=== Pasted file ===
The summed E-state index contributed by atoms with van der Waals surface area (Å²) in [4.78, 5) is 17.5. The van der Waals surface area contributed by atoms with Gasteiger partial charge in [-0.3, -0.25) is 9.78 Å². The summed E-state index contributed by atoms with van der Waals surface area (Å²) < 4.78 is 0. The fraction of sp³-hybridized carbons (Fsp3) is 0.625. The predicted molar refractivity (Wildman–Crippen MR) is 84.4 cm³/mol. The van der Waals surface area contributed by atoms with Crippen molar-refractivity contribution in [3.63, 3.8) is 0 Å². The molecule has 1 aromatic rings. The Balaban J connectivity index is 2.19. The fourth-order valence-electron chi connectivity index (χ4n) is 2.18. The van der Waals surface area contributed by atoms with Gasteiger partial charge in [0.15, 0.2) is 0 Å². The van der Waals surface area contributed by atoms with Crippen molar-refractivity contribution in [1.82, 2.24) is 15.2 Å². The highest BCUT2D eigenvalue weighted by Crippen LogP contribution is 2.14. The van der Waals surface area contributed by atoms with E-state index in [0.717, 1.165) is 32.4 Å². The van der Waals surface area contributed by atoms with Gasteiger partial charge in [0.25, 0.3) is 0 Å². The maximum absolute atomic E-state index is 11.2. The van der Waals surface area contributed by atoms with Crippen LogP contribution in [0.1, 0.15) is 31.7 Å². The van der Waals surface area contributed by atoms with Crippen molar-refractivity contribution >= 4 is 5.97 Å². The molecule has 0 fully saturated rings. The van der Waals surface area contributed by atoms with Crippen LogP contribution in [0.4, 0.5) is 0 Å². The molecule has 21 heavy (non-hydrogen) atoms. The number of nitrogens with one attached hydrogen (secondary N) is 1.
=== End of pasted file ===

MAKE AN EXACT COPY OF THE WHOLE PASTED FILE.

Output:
The summed E-state index contributed by atoms with van der Waals surface area (Å²) in [4.78, 5) is 17.5. The van der Waals surface area contributed by atoms with Gasteiger partial charge in [-0.3, -0.25) is 9.78 Å². The summed E-state index contributed by atoms with van der Waals surface area (Å²) < 4.78 is 0. The fraction of sp³-hybridized carbons (Fsp3) is 0.625. The predicted molar refractivity (Wildman–Crippen MR) is 84.4 cm³/mol. The van der Waals surface area contributed by atoms with Crippen molar-refractivity contribution in [3.63, 3.8) is 0 Å². The molecule has 1 aromatic rings. The Balaban J connectivity index is 2.19. The fourth-order valence-electron chi connectivity index (χ4n) is 2.18. The van der Waals surface area contributed by atoms with Gasteiger partial charge in [0.15, 0.2) is 0 Å². The van der Waals surface area contributed by atoms with Crippen molar-refractivity contribution in [1.82, 2.24) is 15.2 Å². The highest BCUT2D eigenvalue weighted by Crippen LogP contribution is 2.14. The van der Waals surface area contributed by atoms with E-state index in [0.717, 1.165) is 32.4 Å². The van der Waals surface area contributed by atoms with Gasteiger partial charge in [0.25, 0.3) is 0 Å². The maximum absolute atomic E-state index is 11.2. The van der Waals surface area contributed by atoms with Crippen LogP contribution in [0.1, 0.15) is 31.7 Å². The van der Waals surface area contributed by atoms with Crippen molar-refractivity contribution >= 4 is 5.97 Å². The molecule has 0 fully saturated rings. The van der Waals surface area contributed by atoms with Crippen LogP contribution in [0.4, 0.5) is 0 Å². The molecule has 21 heavy (non-hydrogen) atoms. The number of nitrogens with one attached hydrogen (secondary N) is 1.